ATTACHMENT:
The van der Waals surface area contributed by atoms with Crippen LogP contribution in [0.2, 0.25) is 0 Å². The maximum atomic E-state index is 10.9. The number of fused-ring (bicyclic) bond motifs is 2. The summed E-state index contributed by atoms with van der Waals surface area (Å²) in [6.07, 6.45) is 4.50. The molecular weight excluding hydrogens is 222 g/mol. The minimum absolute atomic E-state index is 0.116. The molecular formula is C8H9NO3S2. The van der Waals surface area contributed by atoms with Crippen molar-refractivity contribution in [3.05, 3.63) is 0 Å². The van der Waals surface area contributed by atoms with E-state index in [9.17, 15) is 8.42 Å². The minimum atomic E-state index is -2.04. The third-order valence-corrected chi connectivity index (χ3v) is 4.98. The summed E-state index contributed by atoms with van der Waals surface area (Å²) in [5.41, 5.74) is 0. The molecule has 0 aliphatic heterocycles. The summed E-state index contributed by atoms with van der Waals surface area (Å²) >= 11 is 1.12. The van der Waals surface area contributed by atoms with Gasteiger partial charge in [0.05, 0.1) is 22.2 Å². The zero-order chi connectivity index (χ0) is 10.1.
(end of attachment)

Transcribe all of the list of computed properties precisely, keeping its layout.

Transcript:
The van der Waals surface area contributed by atoms with Crippen LogP contribution in [0.2, 0.25) is 0 Å². The maximum atomic E-state index is 10.9. The number of fused-ring (bicyclic) bond motifs is 2. The summed E-state index contributed by atoms with van der Waals surface area (Å²) in [6.07, 6.45) is 4.50. The molecular weight excluding hydrogens is 222 g/mol. The minimum absolute atomic E-state index is 0.116. The molecular formula is C8H9NO3S2. The van der Waals surface area contributed by atoms with Crippen molar-refractivity contribution in [3.05, 3.63) is 0 Å². The van der Waals surface area contributed by atoms with E-state index in [9.17, 15) is 8.42 Å². The minimum atomic E-state index is -2.04. The third-order valence-corrected chi connectivity index (χ3v) is 4.98. The summed E-state index contributed by atoms with van der Waals surface area (Å²) in [5.41, 5.74) is 0. The molecule has 0 aliphatic heterocycles. The summed E-state index contributed by atoms with van der Waals surface area (Å²) >= 11 is 1.12. The van der Waals surface area contributed by atoms with Gasteiger partial charge in [0.05, 0.1) is 22.2 Å². The zero-order chi connectivity index (χ0) is 10.1.